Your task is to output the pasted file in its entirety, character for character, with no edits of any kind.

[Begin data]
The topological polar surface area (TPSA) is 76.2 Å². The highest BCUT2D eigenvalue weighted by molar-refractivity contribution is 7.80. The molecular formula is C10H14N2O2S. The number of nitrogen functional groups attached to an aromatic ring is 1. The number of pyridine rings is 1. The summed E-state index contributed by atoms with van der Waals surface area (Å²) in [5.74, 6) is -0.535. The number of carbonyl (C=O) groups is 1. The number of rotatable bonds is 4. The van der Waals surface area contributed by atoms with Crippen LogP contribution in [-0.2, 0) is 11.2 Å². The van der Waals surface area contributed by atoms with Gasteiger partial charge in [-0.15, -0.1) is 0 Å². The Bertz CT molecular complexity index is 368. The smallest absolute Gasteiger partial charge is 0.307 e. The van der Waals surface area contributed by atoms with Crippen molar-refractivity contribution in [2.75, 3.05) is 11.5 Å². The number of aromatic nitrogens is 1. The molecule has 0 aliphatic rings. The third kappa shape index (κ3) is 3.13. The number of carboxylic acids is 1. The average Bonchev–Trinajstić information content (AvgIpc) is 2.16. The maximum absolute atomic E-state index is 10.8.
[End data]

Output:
The topological polar surface area (TPSA) is 76.2 Å². The highest BCUT2D eigenvalue weighted by molar-refractivity contribution is 7.80. The molecular formula is C10H14N2O2S. The number of nitrogen functional groups attached to an aromatic ring is 1. The number of pyridine rings is 1. The summed E-state index contributed by atoms with van der Waals surface area (Å²) in [5.74, 6) is -0.535. The number of carbonyl (C=O) groups is 1. The number of rotatable bonds is 4. The van der Waals surface area contributed by atoms with Crippen LogP contribution in [-0.2, 0) is 11.2 Å². The van der Waals surface area contributed by atoms with Gasteiger partial charge in [-0.15, -0.1) is 0 Å². The Bertz CT molecular complexity index is 368. The smallest absolute Gasteiger partial charge is 0.307 e. The van der Waals surface area contributed by atoms with Crippen molar-refractivity contribution in [2.75, 3.05) is 11.5 Å². The number of aromatic nitrogens is 1. The molecule has 0 aliphatic rings. The third kappa shape index (κ3) is 3.13. The number of carboxylic acids is 1. The average Bonchev–Trinajstić information content (AvgIpc) is 2.16. The maximum absolute atomic E-state index is 10.8.